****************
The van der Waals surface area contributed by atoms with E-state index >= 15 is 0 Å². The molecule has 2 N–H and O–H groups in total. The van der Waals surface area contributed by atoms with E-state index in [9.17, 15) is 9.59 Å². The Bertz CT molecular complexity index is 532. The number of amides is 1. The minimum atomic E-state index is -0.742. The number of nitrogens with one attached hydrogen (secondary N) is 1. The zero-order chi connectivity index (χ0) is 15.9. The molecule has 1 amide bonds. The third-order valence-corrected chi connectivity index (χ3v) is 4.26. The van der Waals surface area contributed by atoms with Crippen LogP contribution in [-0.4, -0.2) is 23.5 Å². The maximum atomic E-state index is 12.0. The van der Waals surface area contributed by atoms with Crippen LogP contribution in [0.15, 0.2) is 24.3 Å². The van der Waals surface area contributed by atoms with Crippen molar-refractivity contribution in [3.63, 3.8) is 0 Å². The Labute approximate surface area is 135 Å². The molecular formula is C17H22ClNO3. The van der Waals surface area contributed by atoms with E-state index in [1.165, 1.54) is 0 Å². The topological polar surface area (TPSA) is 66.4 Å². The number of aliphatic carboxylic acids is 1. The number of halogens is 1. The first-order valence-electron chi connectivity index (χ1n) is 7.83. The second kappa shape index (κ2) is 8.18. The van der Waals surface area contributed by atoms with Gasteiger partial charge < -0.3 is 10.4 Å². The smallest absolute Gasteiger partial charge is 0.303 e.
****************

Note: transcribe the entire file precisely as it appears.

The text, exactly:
The van der Waals surface area contributed by atoms with E-state index >= 15 is 0 Å². The molecule has 2 N–H and O–H groups in total. The van der Waals surface area contributed by atoms with E-state index in [9.17, 15) is 9.59 Å². The Bertz CT molecular complexity index is 532. The number of amides is 1. The minimum atomic E-state index is -0.742. The number of nitrogens with one attached hydrogen (secondary N) is 1. The zero-order chi connectivity index (χ0) is 15.9. The molecule has 1 amide bonds. The third-order valence-corrected chi connectivity index (χ3v) is 4.26. The van der Waals surface area contributed by atoms with Crippen LogP contribution in [-0.4, -0.2) is 23.5 Å². The maximum atomic E-state index is 12.0. The van der Waals surface area contributed by atoms with Crippen LogP contribution in [0.15, 0.2) is 24.3 Å². The van der Waals surface area contributed by atoms with Crippen molar-refractivity contribution in [3.63, 3.8) is 0 Å². The Labute approximate surface area is 135 Å². The molecular formula is C17H22ClNO3. The van der Waals surface area contributed by atoms with E-state index in [1.165, 1.54) is 0 Å². The topological polar surface area (TPSA) is 66.4 Å². The number of aliphatic carboxylic acids is 1. The number of halogens is 1. The first-order valence-electron chi connectivity index (χ1n) is 7.83. The second kappa shape index (κ2) is 8.18. The van der Waals surface area contributed by atoms with Gasteiger partial charge < -0.3 is 10.4 Å². The smallest absolute Gasteiger partial charge is 0.303 e.